That a judgment will follow the alternative decree upon a tender does not mean the party making or accepting the tender who is dissatisfied with the valuation may await its entry to appeal that issue.   This later entered judgment is on the underlying dissolution complaint for the purpose of terminating that proceeding through denying the requested relief.   This judgment is not a vehicle for raising the issues of valuation on appeal, because the dissolution proceeding itself never embraced them.

This conclusion finds support in the purchase-option cases in the context of corporations, which assume (albeit without any analysis) that an appeal from the decree is proper where tender of payment is made.  (Trahan v. Trahan (2002) 99 Cal.App.4th 62, 70, 120 Cal.Rptr.2d 814 (Trahan );  Mart v. Severson (2002) 95 Cal.App.4th 521, 529-530 & fn. 5, 536, 115 Cal.Rptr.2d 717 (Mart );  Esparza v. Kadam, Inc. (1959) 170 Cal.App.2d 303, 304-305, 338 P.2d 492 (Esparza ).)   As for situations in which there is not a tender, the alternative decree in the section 17351 special proceeding provides for the start of winding up and dissolution;  in the underlying dissolution action, such a decree is appealable even though it has the characteristics of an interlocutory order because it could lead to irremediable harm by the time of the final judgment in the dissolution action.  (Cf. Reynolds v. Special Projects, Inc. (1968) 260 Cal.App.2d 496, 499-501, 67 Cal.Rptr. 374 [involving parallel process for corporations];  see Rosner v. Benedict Heights, Inc. (1963) 219 Cal.App.2d 1, 7-8, 32 Cal.Rptr. 764 [describing various stages of corporate dissolution proceedings].)   The alternative decree should be appealable for the same reason in the absence of a tender because it has the same effect.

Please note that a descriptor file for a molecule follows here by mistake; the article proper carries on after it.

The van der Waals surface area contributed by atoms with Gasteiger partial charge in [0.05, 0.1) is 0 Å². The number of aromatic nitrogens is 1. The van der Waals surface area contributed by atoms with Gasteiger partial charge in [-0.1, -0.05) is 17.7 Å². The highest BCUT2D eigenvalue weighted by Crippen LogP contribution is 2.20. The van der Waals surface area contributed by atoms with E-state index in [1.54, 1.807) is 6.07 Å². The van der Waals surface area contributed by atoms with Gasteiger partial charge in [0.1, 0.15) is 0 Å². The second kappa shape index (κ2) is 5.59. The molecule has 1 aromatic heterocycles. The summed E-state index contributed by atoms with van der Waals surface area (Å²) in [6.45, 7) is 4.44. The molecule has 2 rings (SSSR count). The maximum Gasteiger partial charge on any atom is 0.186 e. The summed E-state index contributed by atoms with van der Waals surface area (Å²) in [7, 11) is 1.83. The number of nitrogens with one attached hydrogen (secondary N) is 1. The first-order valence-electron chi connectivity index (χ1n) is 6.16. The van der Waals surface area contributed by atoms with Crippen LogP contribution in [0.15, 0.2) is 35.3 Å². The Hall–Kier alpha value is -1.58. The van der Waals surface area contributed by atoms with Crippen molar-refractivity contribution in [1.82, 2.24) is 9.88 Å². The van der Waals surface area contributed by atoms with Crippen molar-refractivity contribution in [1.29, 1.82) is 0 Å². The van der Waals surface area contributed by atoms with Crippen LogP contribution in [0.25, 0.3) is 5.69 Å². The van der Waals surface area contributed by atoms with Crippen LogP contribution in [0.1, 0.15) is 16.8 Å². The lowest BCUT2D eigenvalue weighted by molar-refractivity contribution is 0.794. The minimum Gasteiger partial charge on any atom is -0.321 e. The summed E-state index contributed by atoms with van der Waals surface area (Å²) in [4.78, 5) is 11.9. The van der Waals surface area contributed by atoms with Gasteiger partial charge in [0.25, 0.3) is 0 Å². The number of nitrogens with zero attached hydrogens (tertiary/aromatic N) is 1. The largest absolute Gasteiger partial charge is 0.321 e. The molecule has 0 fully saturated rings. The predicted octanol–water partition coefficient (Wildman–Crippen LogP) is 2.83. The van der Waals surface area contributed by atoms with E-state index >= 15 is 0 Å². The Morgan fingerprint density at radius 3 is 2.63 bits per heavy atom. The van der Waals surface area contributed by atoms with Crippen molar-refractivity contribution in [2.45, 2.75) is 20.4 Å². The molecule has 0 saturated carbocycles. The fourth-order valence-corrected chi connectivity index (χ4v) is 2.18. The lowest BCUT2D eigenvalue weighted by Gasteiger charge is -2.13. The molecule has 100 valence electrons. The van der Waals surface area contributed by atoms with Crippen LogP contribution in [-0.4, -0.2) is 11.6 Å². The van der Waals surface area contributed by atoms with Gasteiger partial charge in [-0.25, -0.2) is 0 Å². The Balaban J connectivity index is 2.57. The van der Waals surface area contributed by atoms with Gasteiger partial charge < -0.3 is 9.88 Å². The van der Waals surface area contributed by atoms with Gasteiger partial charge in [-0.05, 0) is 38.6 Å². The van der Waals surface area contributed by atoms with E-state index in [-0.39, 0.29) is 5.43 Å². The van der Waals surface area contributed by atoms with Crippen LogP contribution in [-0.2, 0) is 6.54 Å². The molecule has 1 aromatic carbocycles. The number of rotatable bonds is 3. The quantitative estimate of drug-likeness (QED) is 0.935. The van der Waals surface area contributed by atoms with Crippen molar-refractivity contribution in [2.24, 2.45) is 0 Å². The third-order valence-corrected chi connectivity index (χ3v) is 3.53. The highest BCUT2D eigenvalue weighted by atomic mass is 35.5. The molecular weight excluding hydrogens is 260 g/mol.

In short, both a reasonable reading of section 17351 and analogous case authority lead to the conclusion that the alternative decree is the pertinent action from which a party dissatisfied with the valuation process should take an appeal.   However, the riddle of this appeal is wrapped in the enigmatic language of subdivision (b)(3) that describes the confirmed award as “final and conclusive.”   This language would seem to preclude any appellate review of the only issues that would aggrieve a party to the special proceeding.

Curiously, cases involving this procedure in the context of corporations have accepted as a settled matter that the standard of review of substantial evidence applies to the confirmed value in the alternative decree of the minority interest.  (Trahan, supra, 99 Cal.App.4th at p. 70, 120 Cal.Rptr.2d 814 [citing, inter alia, Marsh treatise];  Mart, supra, 95 Cal.App.4th at pp. 530, 536, 115 Cal.Rptr.2d 717;  Abrams, supra, 114 Cal.App.3d at p. 250, 170 Cal.Rptr. 656;  Brown, supra, 91 Cal.App.3d at p. 485, 154 Cal.Rptr. 170 [citing Marsh treatise].)   It is troublesome that this authority simply fails to consider the express statutory designation of the confirmed award as final and binding.   However, we have not found any criticism of this accepted practice.   Whatever the initial legislative purpose in 1941 in using the phrase in the ancestor statute,5 there has been at least legislative acquiescence to its elimination as an accepted practice.   Therefore, we will accept this result in the context of limited liability companies, and leave it to the Legislature to determine if this comports with its intent on the manner in which these valuation proceedings should take place.